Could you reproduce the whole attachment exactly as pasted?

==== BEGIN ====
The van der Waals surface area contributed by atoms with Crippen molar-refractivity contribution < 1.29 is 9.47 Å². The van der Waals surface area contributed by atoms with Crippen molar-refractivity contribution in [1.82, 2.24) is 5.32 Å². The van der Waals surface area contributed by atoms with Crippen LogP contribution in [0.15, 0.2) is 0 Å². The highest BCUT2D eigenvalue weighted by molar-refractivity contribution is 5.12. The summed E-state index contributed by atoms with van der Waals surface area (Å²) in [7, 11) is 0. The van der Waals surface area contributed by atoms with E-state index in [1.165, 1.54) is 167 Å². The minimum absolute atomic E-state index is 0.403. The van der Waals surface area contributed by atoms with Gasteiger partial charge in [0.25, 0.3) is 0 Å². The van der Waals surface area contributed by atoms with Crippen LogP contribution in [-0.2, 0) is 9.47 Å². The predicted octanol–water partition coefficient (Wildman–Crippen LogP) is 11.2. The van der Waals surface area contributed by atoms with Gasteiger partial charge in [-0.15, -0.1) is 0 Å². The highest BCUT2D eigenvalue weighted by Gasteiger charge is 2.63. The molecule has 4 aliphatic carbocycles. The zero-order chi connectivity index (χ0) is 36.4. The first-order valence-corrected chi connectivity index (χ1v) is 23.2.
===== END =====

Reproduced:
The van der Waals surface area contributed by atoms with Crippen molar-refractivity contribution < 1.29 is 9.47 Å². The van der Waals surface area contributed by atoms with Crippen molar-refractivity contribution in [1.82, 2.24) is 5.32 Å². The van der Waals surface area contributed by atoms with Crippen LogP contribution in [0.15, 0.2) is 0 Å². The highest BCUT2D eigenvalue weighted by molar-refractivity contribution is 5.12. The summed E-state index contributed by atoms with van der Waals surface area (Å²) in [7, 11) is 0. The van der Waals surface area contributed by atoms with E-state index in [1.165, 1.54) is 167 Å². The minimum absolute atomic E-state index is 0.403. The van der Waals surface area contributed by atoms with Gasteiger partial charge in [0.25, 0.3) is 0 Å². The van der Waals surface area contributed by atoms with Crippen LogP contribution in [-0.2, 0) is 9.47 Å². The predicted octanol–water partition coefficient (Wildman–Crippen LogP) is 11.2. The van der Waals surface area contributed by atoms with Gasteiger partial charge in [-0.15, -0.1) is 0 Å². The highest BCUT2D eigenvalue weighted by Gasteiger charge is 2.63. The molecule has 4 aliphatic carbocycles. The zero-order chi connectivity index (χ0) is 36.4. The first-order valence-corrected chi connectivity index (χ1v) is 23.2.